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Brazilian cartoonist Marcelo D’Salete offers a different view of slavery in Run For It, focusing on Brazilian plantations and slavery, and celebrating resistance in that context. It was a 300-year-old institution in that country, with black Africans and indigenous people all victims. At one point, Brazil had imported more African slaves than any other country in the world, and it was the last western country to do away with the ugly, destructive institution.

D’Salete’s stories mostly center around Mocambo, which were escapee settlements that slaves could flee to, and the history of Brazilian slavery is scattered with instances of insurrection on a small scale. D’Salete has gone back to the historical documents and slave narratives to capture these everyday transgressions that, together, create a more complete picture of a sick society at war from within.

In “Kalunga” the frenzy of desperation, the vitality of connection, and the way the system can callously break that, is examined grimly as Valu tries to convince Nana to escape with him when he finds out that he is headed for another plantation. His love for Nana might be his only possession, and is obviously the only thing that has kept him going, but the question becomes one of ownership. You can own a person, but do you control the intangibles inside them, the emotions? And if feelings eventually manifest in the physical, can’t even the darkest acts stand as proof that no one is ever completely property?

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In “Sumidouro” the slave woman Calu becomes pregnant, and the intangible in this case becomes touchable — a baby. Here, D’Salete asks similar questions of ownership and control but expands them. We already know the slave owners felt their ownership was strong enough to sell humans as they pleased, but what about other ways to get a human out of your sight? What if there is no motive but control?

“Cumbe” focuses a burgeoning slave rebellion clandestinely planning the day of their action. But it’s already fraught with suspicion and fears of betrayal, and this paranoia may be its undoing, but not in the way you expect. The forces such a rebellion opposes is far greater than anything that could rot it from the inside, and D’Salete provides a stirring depiction of the hopeless war being waged here.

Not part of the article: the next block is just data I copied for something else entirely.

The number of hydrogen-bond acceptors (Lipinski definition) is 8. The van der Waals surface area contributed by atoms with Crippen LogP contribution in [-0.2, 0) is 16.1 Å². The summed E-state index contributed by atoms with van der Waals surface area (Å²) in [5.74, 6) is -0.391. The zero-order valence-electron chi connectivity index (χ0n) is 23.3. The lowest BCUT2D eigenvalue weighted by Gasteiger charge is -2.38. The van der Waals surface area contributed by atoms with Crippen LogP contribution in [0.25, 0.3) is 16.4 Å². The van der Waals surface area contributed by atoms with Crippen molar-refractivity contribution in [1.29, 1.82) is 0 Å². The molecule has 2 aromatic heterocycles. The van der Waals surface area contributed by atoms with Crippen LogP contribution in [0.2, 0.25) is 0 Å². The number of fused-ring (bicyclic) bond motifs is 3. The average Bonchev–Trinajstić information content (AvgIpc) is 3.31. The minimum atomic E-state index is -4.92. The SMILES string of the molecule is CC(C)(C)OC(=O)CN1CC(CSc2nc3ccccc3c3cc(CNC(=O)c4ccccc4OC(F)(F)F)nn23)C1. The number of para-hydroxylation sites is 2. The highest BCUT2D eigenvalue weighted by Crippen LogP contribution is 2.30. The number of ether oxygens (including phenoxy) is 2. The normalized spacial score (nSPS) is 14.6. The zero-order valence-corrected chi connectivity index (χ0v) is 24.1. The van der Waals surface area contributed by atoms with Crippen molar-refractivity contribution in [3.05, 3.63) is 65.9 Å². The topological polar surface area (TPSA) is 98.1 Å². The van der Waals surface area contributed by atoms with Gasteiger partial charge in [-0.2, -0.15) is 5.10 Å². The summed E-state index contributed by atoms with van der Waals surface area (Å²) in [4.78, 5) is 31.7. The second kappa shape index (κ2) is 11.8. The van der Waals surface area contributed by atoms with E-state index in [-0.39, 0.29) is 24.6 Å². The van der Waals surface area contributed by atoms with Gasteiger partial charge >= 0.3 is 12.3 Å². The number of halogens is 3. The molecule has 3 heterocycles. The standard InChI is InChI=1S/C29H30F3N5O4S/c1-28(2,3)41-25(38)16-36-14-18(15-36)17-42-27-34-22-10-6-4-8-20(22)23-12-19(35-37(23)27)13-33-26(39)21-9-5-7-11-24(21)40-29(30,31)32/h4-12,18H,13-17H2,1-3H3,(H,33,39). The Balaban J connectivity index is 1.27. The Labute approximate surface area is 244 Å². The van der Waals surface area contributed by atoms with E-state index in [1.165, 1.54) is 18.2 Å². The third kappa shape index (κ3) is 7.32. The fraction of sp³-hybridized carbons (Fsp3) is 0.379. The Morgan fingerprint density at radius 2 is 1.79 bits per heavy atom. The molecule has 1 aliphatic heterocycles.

“Malungo” is in many ways a tale of revenge — Damiao has long since escaped the plantation, but an oncoming war to punish slave owners gives him the opportunity to return and settle unfinished business that haunts him. D’Salete wraps this tale around the presence of a folkloric monster that creates the idea of danger and evil for people to heed, even as the real danger and evil have proclaimed those same people possessions.

D’Salete provides little narrative nor the specific context in his tales, preferring to drop the reader directly into the situation and move along with the characters in dire, frantic, heartbreaking situations. D’Salete is cautious with words in general, and it helps to have a careful eye as his stories unfold, mixing the personal histories that bring his characters to the place they are with the dynamic action that each situation sparks into. It’s an electric depiction of the situation, built on an emotional presentation that piles on the frenzy that the characters find themselves in.

Run For It settles into dark historical moments in a world filled with extreme darkness over millennia, and D’Salete isn’t interested in intellectualizing any of it. Instead, he wraps the human emotion of the events around the reader, personalizing the larger experience through smaller instances of fear and despair. If we can’t understand right and wrong, surely we can see clearly through raw human emotions.

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